Exercise eases fibromyalgia pain and depression

3 minute read

Not all exercise is equal, but recent meta-analyses add clarity on what type and how much is best.

Two new meta-analyses reinforce the benefit of exercise for fibromyalgia pain with added clarification on how often and for how long sessions should last.

Meanwhile, a randomised trial of virtual therapy programs addressed fatigue, a symptom that’s often overlooked.

The first meta-analysis, published in Rheumatology International, provides more specific recommendations on the type, frequency, intensity and duration of exercise than individual trials, which vary in their design and eligibility criteria.

“Greater improvements in pain relief seemed to occur in exercise programs that lasted between 13 and 24 weeks and using training sessions that lasted [over 30 mins but] no more than 60 min,” wrote study author Maria Luiza  Albuquerque and colleagues from the University of Beira Interior in Portugal.

The meta-analysis covered 16 randomised clinical trials involving nearly 790 fibromyalgia patients, doing two to three exercise sessions a week.  

Aerobic and strengthening exercises were found to relieve fibromyalgia pain and lessen the impact of the condition. However, results were better for combined training protocols and aerobic exercises than for strength exercises alone. Stretching had little benefit.

“Working out which type of exercise is the most beneficial for fibromyalgia patients has always been an issue,” said Professor Geoffrey Littlejohn, a rheumatologist specialising in fibromyalgia at Monash Health in Melbourne.

“It has to be individualised to each patient,” he said, adding that fibromyalgia patients should follow the general principle of “go low and go slow”, starting with low intensity exercise, several times a week.

However, exercise is only one component of a multipronged approach to fibromyalgia care that should also involve psychological support, Professor Littlejohn said.

“In fibromyalgia, it’s often psychological health – the improvement of stress and sleep – that helps tone down the pain system,” he said.

Another recent meta-analysis of 18 studies involving roughly 1,200 participants examined whether three types of exercise – aerobic exercise, resistance training and stretching – quell fibromyalgia pain and reduce depression that often accompanies the condition.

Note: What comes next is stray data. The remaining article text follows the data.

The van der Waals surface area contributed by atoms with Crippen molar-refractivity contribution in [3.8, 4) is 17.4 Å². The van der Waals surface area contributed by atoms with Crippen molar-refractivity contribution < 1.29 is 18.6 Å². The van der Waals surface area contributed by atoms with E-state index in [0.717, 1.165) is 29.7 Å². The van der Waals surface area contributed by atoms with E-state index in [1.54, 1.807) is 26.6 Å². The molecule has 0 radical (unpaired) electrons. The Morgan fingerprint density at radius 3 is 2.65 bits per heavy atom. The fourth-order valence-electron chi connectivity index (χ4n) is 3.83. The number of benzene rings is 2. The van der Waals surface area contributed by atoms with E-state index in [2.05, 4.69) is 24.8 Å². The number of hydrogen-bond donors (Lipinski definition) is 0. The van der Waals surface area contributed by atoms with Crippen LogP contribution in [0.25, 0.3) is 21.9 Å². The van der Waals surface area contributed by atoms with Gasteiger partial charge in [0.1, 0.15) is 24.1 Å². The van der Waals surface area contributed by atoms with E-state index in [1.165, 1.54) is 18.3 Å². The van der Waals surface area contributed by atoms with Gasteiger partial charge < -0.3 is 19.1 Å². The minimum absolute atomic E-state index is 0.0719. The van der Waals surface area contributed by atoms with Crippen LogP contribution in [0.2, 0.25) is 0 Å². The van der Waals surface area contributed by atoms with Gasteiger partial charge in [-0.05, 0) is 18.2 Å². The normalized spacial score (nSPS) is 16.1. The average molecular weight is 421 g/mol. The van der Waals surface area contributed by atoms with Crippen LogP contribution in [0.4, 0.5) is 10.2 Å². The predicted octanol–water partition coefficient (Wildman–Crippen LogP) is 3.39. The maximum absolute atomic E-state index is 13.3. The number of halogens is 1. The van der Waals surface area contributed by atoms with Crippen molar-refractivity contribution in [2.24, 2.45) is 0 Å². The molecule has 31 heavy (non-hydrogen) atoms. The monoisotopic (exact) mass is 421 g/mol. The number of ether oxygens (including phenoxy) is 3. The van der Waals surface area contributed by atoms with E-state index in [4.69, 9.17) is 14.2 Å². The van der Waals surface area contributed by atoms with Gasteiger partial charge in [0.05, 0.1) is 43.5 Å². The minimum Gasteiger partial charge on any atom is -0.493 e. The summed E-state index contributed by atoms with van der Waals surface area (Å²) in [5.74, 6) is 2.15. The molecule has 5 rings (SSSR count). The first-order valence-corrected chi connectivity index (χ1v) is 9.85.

Only aerobic exercise eased depression, even though aerobic exercise, resistance training and stretching all had large and significant effects on pain and improved quality of life, the investigators report, publishing in Scientific Reports.

Other fibromyalgia symptoms aside from pain, such as disabling fatigue, muscle stiffness, neck pain and headache, were not assessed in either meta-analysis but may also benefit from exercise, Professor Littlejohn said. He noted that anxiety is a more common thread in fibromyalgia than depression, suggesting that perhaps exercise helps that as well.

Meanwhile, a multicentre UK trial involving almost 370 patients investigated phone-based cognitive behavioural approaches and personalised exercise programs in patients with stable inflammatory rheumatic disease and persistent fatigue.

Fatigue is a major concern for patients with inflammatory rheumatic diseases, yet rheumatologists often prioritise treating inflammation before addressing fatigue, said the study authors.

The research, published in The Lancet Rheumatology, found that cognitive behavioural therapy designed to help participants identify unhelpful beliefs about their condition and better manage fatigue was effective in alleviating fatigue, as were the personalised exercise programs.

The benefits persisted six months after treatment stopped, and modest improvements in quality of life and sleep were also observed.

“Cognitive behavioural therapy and personalised exercise programs delivered?by telephone provided statistically and clinically significant reductions in fatigue severity and impact for a wide range of patients whose disease was otherwise stable,” study author Eva-Maria Bachmair of the Aberdeen Centre for Arthritis and Musculoskeletal Health and colleagues concluded.

Rheumatol Int 2022, online 23 May

Scientific Reports 2022, online 20 June

Lancet Rheumatol 2022, online 27 June

End of content

No more pages to load

Log In Register ×